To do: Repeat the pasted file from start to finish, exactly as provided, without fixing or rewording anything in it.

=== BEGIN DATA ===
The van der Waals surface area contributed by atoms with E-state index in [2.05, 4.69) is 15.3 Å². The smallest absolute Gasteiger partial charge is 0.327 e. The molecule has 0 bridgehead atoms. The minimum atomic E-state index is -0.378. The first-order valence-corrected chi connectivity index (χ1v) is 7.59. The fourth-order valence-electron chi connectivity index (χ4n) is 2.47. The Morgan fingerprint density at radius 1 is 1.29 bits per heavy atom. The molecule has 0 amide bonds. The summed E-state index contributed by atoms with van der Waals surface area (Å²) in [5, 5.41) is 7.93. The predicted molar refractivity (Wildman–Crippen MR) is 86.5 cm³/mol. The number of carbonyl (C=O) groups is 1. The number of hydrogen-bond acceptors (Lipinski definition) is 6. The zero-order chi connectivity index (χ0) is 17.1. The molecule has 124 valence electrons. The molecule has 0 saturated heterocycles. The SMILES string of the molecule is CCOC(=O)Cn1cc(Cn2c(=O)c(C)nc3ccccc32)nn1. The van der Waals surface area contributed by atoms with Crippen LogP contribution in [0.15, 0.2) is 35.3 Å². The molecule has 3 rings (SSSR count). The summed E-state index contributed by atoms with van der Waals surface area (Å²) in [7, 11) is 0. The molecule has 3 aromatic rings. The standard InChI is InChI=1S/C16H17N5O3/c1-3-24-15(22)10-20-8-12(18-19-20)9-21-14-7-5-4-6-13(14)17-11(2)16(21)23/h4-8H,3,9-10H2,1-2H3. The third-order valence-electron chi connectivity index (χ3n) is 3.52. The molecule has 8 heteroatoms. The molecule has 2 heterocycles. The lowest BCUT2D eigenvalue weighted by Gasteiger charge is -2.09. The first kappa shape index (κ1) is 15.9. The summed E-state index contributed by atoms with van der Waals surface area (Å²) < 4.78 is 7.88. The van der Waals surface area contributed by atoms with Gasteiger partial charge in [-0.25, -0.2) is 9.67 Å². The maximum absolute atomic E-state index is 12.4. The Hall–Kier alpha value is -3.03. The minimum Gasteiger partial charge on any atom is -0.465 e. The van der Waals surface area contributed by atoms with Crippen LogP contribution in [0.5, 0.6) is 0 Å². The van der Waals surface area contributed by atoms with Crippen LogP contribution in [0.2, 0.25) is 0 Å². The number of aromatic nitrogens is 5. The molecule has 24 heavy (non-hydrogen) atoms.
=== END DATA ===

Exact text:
The van der Waals surface area contributed by atoms with E-state index in [2.05, 4.69) is 15.3 Å². The smallest absolute Gasteiger partial charge is 0.327 e. The molecule has 0 bridgehead atoms. The minimum atomic E-state index is -0.378. The first-order valence-corrected chi connectivity index (χ1v) is 7.59. The fourth-order valence-electron chi connectivity index (χ4n) is 2.47. The Morgan fingerprint density at radius 1 is 1.29 bits per heavy atom. The molecule has 0 amide bonds. The summed E-state index contributed by atoms with van der Waals surface area (Å²) in [5, 5.41) is 7.93. The predicted molar refractivity (Wildman–Crippen MR) is 86.5 cm³/mol. The number of carbonyl (C=O) groups is 1. The number of hydrogen-bond acceptors (Lipinski definition) is 6. The zero-order chi connectivity index (χ0) is 17.1. The molecule has 124 valence electrons. The molecule has 0 saturated heterocycles. The SMILES string of the molecule is CCOC(=O)Cn1cc(Cn2c(=O)c(C)nc3ccccc32)nn1. The van der Waals surface area contributed by atoms with Crippen LogP contribution in [0.15, 0.2) is 35.3 Å². The molecule has 3 rings (SSSR count). The summed E-state index contributed by atoms with van der Waals surface area (Å²) in [7, 11) is 0. The molecule has 3 aromatic rings. The standard InChI is InChI=1S/C16H17N5O3/c1-3-24-15(22)10-20-8-12(18-19-20)9-21-14-7-5-4-6-13(14)17-11(2)16(21)23/h4-8H,3,9-10H2,1-2H3. The third-order valence-electron chi connectivity index (χ3n) is 3.52. The molecule has 8 heteroatoms. The molecule has 2 heterocycles. The lowest BCUT2D eigenvalue weighted by Gasteiger charge is -2.09. The first kappa shape index (κ1) is 15.9. The summed E-state index contributed by atoms with van der Waals surface area (Å²) < 4.78 is 7.88. The van der Waals surface area contributed by atoms with Gasteiger partial charge in [-0.25, -0.2) is 9.67 Å². The maximum absolute atomic E-state index is 12.4. The Hall–Kier alpha value is -3.03. The minimum Gasteiger partial charge on any atom is -0.465 e. The van der Waals surface area contributed by atoms with Crippen LogP contribution in [0.5, 0.6) is 0 Å². The van der Waals surface area contributed by atoms with Crippen LogP contribution in [0.2, 0.25) is 0 Å². The number of aromatic nitrogens is 5. The molecule has 24 heavy (non-hydrogen) atoms.